Linkedin Twitter

Investment Performance Measurement: Evaluating and Presenting Results

July 13th, 2016

Investment managers need insight into their historical performance to help evaluate and control their investment process. This insight also facilitates the marketing of services and communication with current and prospective clients. The reporting data helps the client monitor whether a manager is performing as expected given the capital market environment over the period.

Performance measurement begins with the valuation of the assets within the portfolio. The trade-date portfolio positions, prices, transactions are used as inputs to a performance system. Trade-date accounting is preferred for performance measurement, because securities in the fund valuation are included on the day a manager agrees to buy or sell the securities, as opposed to the day they are settled, or exchanged for cash. The trade date valuation is made because it is the date upon which the manager assumes ownership of the security.

After accounting inputs are collected, a portfolio return can be calculated, ideally using a daily Time-Weighted Return (TWR) methodology. The TWR is a form of total return that measures the performance of a dollar invested in the portfolio for an entire measurement period. The TWR is used to make legitimate comparisons of manager performance, both to other managers with a similar style and to the market, because it eliminates the timing effect that external portfolio cash flows have on performance, leaving only the effects of the market and manager decisions. Absolute and benchmark relative risks taken to earn returns can also be measured to determine manager skill (more risk should equal more return).

If we are interested in the sources of the total return, the contribution made by the securities and segments of the portfolio can be calculated. By comparing the relative contributions made by different securities to the total fund and benchmark return, we can attribute value added over the passive market return as represented by the benchmark to the asset allocation and security selection decisions made by the manager. Institutional investors review and compare a manager’s absolute, risk-adjusted, and benchmark relative performance histories to identify top performing managers and to determine if the manager’s track record reflects his stated style and strategy.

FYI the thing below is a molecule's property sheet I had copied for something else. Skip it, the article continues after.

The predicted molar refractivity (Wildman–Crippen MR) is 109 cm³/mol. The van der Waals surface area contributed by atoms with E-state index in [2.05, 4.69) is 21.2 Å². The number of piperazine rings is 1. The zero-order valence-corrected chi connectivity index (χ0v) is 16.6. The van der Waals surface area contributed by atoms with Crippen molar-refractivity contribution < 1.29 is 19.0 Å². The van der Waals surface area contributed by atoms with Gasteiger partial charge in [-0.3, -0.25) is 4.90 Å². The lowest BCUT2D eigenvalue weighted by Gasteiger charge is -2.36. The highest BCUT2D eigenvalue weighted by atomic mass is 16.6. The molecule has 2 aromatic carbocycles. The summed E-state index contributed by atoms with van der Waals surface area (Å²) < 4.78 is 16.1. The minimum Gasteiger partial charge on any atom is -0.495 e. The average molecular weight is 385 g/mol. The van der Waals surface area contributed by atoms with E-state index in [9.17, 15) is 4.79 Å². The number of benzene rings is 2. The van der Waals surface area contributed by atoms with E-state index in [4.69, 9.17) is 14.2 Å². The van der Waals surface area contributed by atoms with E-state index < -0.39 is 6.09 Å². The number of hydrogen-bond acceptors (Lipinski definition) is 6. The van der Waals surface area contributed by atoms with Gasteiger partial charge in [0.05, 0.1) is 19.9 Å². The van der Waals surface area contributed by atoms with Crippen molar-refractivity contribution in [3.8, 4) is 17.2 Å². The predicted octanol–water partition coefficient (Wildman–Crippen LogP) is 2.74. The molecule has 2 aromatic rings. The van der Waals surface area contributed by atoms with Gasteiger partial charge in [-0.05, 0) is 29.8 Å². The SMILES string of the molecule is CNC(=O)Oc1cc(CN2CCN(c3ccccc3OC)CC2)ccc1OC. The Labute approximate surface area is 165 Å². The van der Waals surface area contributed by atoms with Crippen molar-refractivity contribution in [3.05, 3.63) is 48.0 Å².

A standard to provide comparable, verified performance figures for investment performance presentation evolved under the guidance of the CFA Institute, formerly known as the Association for Investment Management (AIMR). Global investment performance standards (GIPS) are ethical standards to be used by investment managers for creating performance presentations that ensure fair representation and full disclosure of investment performance results.

STP Investment Services utilizes an industry-leading platform to deliver timely and accurate performance measurement to our clients. Customized reports and reporting packages, available via our client portal, give our clients immediate access to their historical performance and take the hassle out of generating client reporting.

Share this article
Linkedin Twitter